"Gaming for Good" to Increase


When Joyce's youngest daughter was a tween-ager and into her teenage years, she took great pleasure in playing the first-person shooter game called Doom®. Not surprisingly, Joyce was very upset by the effect of this violence on her young daughter. Now, imagine that same enthusiasm for gaming directed toward learning positive social skills and reinforcing good behavior. That's what the "Gaming for Good" Movement

Positive Games Reinforce Positive Behaviors

Games like Zoo U, a game created to teach kids skills like empathy and cooperation and If, a game designed to build empathy and relationship skills, are changing the way we think about computer gaming and children. And the cool thing is that these games are so well designed that children want to play them again and again.

The Movement Gains Momentum

The idea of using video games to influence development has been gathering strength for a while now. Founded in 2004, the nonprofit organization Games for Change, has been financially supporting selected socially conscious games for years. Moreover, this spring, the organization launched a high-profile event as part of New York City's Tribeca Film Festival. The event featured a "Games for Learning" summit that was co-sponsored by the United States Department of Education.

Gaming for Good will be Big Business

In the meantime, several successful games for good have been released. Developed by the Netherlands' GainPlay Studio, MindLight, has been praised for its engaging experience that helps kids overcome fears and anxieties. Released last November, Zoo U was designed by 3C Institute, a social-skills researcher based in Durham, North Carolina. And in early 2014, If from Electronic Arts founder Trip Hawkins, launched its first "chapter" with more than $6 million USD in backing.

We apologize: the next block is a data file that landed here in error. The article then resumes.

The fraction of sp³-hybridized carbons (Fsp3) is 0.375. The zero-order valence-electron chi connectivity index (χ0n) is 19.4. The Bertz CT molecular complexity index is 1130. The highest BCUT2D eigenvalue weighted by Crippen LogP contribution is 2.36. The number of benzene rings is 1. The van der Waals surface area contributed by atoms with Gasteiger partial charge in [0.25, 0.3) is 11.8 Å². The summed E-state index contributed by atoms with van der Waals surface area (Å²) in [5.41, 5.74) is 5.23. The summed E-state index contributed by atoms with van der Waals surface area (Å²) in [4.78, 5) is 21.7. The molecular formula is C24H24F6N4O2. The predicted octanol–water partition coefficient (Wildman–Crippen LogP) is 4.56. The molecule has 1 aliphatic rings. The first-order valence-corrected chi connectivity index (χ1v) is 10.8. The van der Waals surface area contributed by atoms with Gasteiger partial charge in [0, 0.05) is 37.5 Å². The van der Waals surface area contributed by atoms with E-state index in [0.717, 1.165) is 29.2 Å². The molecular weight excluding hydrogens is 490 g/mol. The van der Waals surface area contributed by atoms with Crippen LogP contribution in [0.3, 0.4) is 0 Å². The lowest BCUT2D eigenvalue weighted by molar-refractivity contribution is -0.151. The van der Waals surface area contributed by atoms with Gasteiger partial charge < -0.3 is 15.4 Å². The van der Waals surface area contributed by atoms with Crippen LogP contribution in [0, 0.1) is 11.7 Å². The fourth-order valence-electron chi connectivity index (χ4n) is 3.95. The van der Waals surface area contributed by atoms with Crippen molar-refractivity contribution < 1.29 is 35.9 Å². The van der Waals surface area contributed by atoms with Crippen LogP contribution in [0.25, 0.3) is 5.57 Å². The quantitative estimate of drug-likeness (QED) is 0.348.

Turning Negative Effects into Positive Ones

Just as we know that some of the misguided youth who played first-person shooter games went on to commit unspeakable acts of violence, so, too, do we know that children who practice positive behaviors in game settings are affected in positive ways to be more empathetic and caring. Additional studies conducted in the United Kingdom and Germany further reinforce these findings.

Expect an Exponential Increase in this Area

Given how the brain works, using video games to teach social skills makes infinite sense. ". . .Outside reinforcement and repetition drive learning, and video games provide ample opportunities for both." We have only begun to see the numerous positive applications for Gaming and Gamification. Everyone just wants to have fun and these games offer ample opportunity.

Special thanks to Newsweek Magazine for their effective coverage of this important topic.

From "The Herman Trend Alert," by Joyce Gioia, Strategic Business Futurist.



Joyce Gioia is a Strategic Business Futurist concentrating on workforce and workplace trends. Joyce is President and CEO of The Herman Group, a firm serving a wide range corporate, trade association and governmental clients on an international basis.

You may also like:

Filed under Team Building and 1 other. Posted by The Corporate Toolbox on